Oromia International Bank (OIB) modestly improved its financial performance by registering 49.4 million Br profit after tax in 2011/12 fiscal year, a 23.7pc increase over its performance of the previous ear.
The bank announced this at its Third General Assembly meeting held at Aba Geda Hall in Adama on November 3, 2012.
A significant part of the profit comes from interest income which stood at 122.4 million Br at the end of the last fiscal year while non-interest income rose to 106.9 millionBr.
However, the bank's performance in relation to foreign exchange dealings, excluding the effects of last year devaluation gains has dropped by 10.3pc to 14.9 millionBr.
One unpleasant news in the last fiscal year was that coffee, the major export commodity of the country, did not perform as expected as the result of low international price, Abie Sano, president of the bank told Fortune. As the bank has many coffee exporter clients, this price trend had contributed to the drop in income from foreign exchange dealings according to him.
The average international price of coffee in 2011/12 fiscal year dropped to two dollars a kilogram from six dollars, a year earlier. As the result, export revenue from coffee contracted by three per cent when compared with the previous year.
In order to protect the bank against such risks, the bank is planning to increase its deposits mobilization efforts and diversify its loan portfolio, according to Abie.
OIB managed to disburse 1.1 billion Br for the major sectors of the economy while it collected 2.1 billion Br deposits. Out of the total loan disbursement, the majority, which is 30pc goes to domestic trade and services while export and import sectors received 16pc and 10pc, respectively.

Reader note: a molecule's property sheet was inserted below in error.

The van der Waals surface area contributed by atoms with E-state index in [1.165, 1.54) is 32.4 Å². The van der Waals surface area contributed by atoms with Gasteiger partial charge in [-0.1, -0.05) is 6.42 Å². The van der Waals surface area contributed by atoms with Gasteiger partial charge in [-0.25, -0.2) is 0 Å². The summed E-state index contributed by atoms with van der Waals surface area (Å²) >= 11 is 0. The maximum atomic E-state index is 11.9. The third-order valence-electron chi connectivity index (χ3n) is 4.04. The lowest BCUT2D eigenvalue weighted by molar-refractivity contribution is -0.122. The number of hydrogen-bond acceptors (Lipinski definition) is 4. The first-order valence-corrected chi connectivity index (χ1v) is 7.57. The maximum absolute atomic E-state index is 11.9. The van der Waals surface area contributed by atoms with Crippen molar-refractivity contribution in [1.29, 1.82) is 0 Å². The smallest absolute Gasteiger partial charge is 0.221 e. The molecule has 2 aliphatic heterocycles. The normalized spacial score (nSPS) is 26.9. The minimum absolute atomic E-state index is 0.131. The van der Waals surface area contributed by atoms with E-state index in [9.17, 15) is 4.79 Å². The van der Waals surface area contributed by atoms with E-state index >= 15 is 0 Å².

Through the process of disbursing loans, OIB invested 456.6 million Br for the purchase of NBE bills. This amount represents 21.6pc of the total deposits and 45.4pc of the total loans.
Although the amount of loan disbursed by the bank, which showed 53.7pc increment, brought benefit to the bank, it also contributed to the rise of the bank's interest expense by 70pc to 55.4 million Br in 2011/12. The total expense of the bank also rose by 70pc and reached 164.2 million Br, compared to a total income increase of 50pc.
This, according to Abdulmena M. Hamza, an accounts manager at theLondonbased Portobello Group, shows that OIB has not been utilizing its resources efficiently.
However, the president argues otherwise.
The bank has opened nine additional branches during 2011/12, said Abie. This brings the total branch network of OIB to 48, which took a lot of money to establish and run, he added.
OIB, established in September 2008 with 6,200 shareholders raised an additional capital of 139.3 million Br, reaching 374.5 million Br in paid up capital, which is an increase of 59.2pc when compared with the previous year.
The increment helped the bank be on the right track to achieve the National Bank ofEthiopia's (NBE) requirement that compels private banks to increase their paid-up capital to 500 million Br by the end of 2016.
But, this might erode the shareholders return if it is not managed properly, according to Abdulmenna.
As the result of huge increment in paid-up capital, OIB's Earrings per Share (EPS) fell from 147.9 Br from 205Br.
The management and shareholders of the bank are aware of the possible consequences of raising capital, Abie told Fortune. But we preferred to lose some benefit in the short term and increase the bank's capital in order to make it a strong bank in the future, he added.
To do this, the shareholders decided to raise OIB's paid-up capital to 700 million Br by the end of 2016, 40pc higher that NBE's requirement.